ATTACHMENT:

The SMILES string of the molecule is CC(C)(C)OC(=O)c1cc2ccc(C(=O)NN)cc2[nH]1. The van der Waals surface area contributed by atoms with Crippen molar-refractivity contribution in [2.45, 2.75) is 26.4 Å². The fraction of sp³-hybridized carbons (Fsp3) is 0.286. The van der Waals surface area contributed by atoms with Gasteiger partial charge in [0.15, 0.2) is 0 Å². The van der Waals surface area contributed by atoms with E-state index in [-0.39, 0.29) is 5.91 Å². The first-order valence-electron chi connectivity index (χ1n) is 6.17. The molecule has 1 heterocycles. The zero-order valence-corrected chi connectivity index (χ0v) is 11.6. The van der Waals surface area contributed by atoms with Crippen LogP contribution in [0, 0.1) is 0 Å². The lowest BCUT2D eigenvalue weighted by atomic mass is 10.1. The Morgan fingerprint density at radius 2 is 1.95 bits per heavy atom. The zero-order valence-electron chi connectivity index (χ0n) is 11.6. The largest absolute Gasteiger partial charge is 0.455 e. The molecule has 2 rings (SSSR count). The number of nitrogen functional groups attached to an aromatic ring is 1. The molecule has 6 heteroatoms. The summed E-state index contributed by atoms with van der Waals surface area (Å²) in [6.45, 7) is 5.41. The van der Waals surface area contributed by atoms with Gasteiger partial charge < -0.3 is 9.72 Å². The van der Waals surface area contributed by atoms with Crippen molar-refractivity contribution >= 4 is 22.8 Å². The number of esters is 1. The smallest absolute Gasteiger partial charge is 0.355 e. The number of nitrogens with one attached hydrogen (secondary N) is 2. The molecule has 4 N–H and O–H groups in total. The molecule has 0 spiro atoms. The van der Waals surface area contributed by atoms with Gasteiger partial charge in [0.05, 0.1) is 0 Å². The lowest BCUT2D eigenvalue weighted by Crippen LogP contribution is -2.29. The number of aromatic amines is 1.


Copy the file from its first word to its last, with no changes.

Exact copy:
The SMILES string of the molecule is CC(C)(C)OC(=O)c1cc2ccc(C(=O)NN)cc2[nH]1. The van der Waals surface area contributed by atoms with Crippen molar-refractivity contribution in [2.45, 2.75) is 26.4 Å². The fraction of sp³-hybridized carbons (Fsp3) is 0.286. The van der Waals surface area contributed by atoms with Gasteiger partial charge in [0.15, 0.2) is 0 Å². The van der Waals surface area contributed by atoms with E-state index in [-0.39, 0.29) is 5.91 Å². The first-order valence-electron chi connectivity index (χ1n) is 6.17. The molecule has 1 heterocycles. The zero-order valence-corrected chi connectivity index (χ0v) is 11.6. The van der Waals surface area contributed by atoms with Crippen LogP contribution in [0, 0.1) is 0 Å². The lowest BCUT2D eigenvalue weighted by atomic mass is 10.1. The Morgan fingerprint density at radius 2 is 1.95 bits per heavy atom. The zero-order valence-electron chi connectivity index (χ0n) is 11.6. The largest absolute Gasteiger partial charge is 0.455 e. The molecule has 2 rings (SSSR count). The number of nitrogen functional groups attached to an aromatic ring is 1. The molecule has 6 heteroatoms. The summed E-state index contributed by atoms with van der Waals surface area (Å²) in [6.45, 7) is 5.41. The van der Waals surface area contributed by atoms with Gasteiger partial charge < -0.3 is 9.72 Å². The van der Waals surface area contributed by atoms with Crippen molar-refractivity contribution >= 4 is 22.8 Å². The number of esters is 1. The smallest absolute Gasteiger partial charge is 0.355 e. The number of nitrogens with one attached hydrogen (secondary N) is 2. The molecule has 4 N–H and O–H groups in total. The molecule has 0 spiro atoms. The van der Waals surface area contributed by atoms with Gasteiger partial charge in [0.05, 0.1) is 0 Å². The lowest BCUT2D eigenvalue weighted by Crippen LogP contribution is -2.29. The number of aromatic amines is 1.